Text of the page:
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Jindal's campaign counters attack on his faith
Aziz Haniffa in Washington, DC | August 27, 2007 09:35 IST
The gubernatorial campaign of Indian-American Congressman Piyush 'Bobby' Jindal, Louisiana Republican, has been writing to his supporters to take action to stop the attacks by the Louisiana Democratic Party against his faith.
Jindal's campaign denounced television ads by the Louisiana party that have accused Jindal of being 'anti-Protestant.'
Timmy Teepell, Jindal's campaign manager has sent an e-mail to Jindal's supporters and contributors urging them to sign an online petition that the campaign had created on Jindal's website, calling on the Louisiana Democratic Party and their political operatives to abandon their plans to attack Bobby's Christian Faith.
It said the distasteful attacks must be met with hard resistance from all people of Faith, and exhorted the e-mail to be forwarded to friends, family, church, and anyone else who may be willing to join the resistance against this war on Faith.
In another e-mail, Teepell said: "The Democratic Party of Louisiana has attacked Bobby Jindal for his decision to publicly profess his faith, and is lying about his writings to try and divide the faith community."
He wrote that Jindal, who converted from Hinduism to Christianity in high school, has never been shy or vague about his belief that Jesus Christ died for all and rose again for save us for our sins. He has given his testimony before hundreds of congregations and groups and he has put his faith in writing, the mail said.
Although Jindal is a covert to Christianity, his parents Amar and Raj Jindal are devout Hindus and pillars of the Hindu community in Baton, Rouge, Louisiana, and Amar Jindal is one of the founding members of the Hindu Temple in Baton Rouge, the capital of Louisiana.
Teepell in his missive complained that the the Democrats reference one article written when Bobby was a young Christian, and then blatantly misinterpret his beliefs.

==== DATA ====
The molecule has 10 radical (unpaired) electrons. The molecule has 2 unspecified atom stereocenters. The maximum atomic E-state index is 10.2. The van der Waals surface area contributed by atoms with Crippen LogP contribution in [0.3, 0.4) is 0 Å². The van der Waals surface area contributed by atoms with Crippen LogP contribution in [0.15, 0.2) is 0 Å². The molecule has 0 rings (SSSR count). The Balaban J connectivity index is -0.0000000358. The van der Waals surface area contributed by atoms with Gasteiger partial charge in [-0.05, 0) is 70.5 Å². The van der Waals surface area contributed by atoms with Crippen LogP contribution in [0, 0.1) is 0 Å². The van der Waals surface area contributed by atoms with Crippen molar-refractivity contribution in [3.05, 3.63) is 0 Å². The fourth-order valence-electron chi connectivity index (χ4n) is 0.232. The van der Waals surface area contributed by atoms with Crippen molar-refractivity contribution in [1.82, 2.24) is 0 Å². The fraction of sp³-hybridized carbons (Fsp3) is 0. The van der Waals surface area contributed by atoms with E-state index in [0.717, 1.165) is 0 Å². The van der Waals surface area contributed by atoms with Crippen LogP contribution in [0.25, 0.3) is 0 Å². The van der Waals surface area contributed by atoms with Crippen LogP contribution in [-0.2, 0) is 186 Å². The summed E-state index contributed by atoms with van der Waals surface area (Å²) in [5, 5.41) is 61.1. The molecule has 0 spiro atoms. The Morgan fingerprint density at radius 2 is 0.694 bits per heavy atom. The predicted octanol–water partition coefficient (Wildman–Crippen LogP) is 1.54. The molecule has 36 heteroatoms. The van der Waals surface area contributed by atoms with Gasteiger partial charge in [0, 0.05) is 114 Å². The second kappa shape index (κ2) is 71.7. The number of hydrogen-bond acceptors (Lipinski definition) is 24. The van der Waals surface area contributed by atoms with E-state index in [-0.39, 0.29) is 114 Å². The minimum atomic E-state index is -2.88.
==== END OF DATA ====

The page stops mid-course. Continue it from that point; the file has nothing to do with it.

He wrote that the ad falsely alleges that Bobby has referred to Protestant religions as 'scandalous,' 'depraved,' 'selfish,' and heretical' and it goes to falsely state that 'Bobby Jindal doubts the morals and questions the beliefs of Baptists, Methodists, Episcopalians, Pentecostals, and other Protestant religions'.
Teepell said that nothing could be further from the truth, and argued: 'Anyone who takes the time to read the article Bobby wrote as a student will see the profession of faith by a young Christian who was seeking, in his words, to follow Jesus wherever He heads.'
Teepell said: 'Our state has seen plenty of low-down political tricks but attacking a born-again Christian for his public testimony is beyond the pale,' and bemoaned, 'In a time when the outside world wants to impose purely secular standards on the rest of us, we cannot allow a man's Christian faith to be misrepresented and misused to divide Believers in this state.'
Stuart Rothenburg, author of the Rothenburg Political Report, which tracks presidential, Congressional and gubernatorial campaigns, wrote that since polls have shown Jindal with a large lead in the race, which will take place in October, with a November runoff to follow if no candidate gets 50 percent of the vote, "the ads are an obvious attempt to destroy Jindal in Protestant North Louisiana, a generally conservative part of the state where he underperformed four years ago, when he narrowly lost his last bid to Governor Kathleen Blanco, a Democrat.
Blanco has decided to not seek re-election, widely believed because she is so unpopular after she was pilloried for her poor performance in the aftermath of Hurricane Katrina.
Rothenburg predicted that "Republicans are certain to charge that it is Democrats who are interjecting religion into the campaign."
But he acknowledged that "for Democrats willing to play with fire, the decision to run the ad may have been an easy one," because Jindal "appears headed for victory, so anything that could disrupt the campaign and peel votes away from the Republican can only improve the Louisiana Democratic Party's chances of forcing a runoff."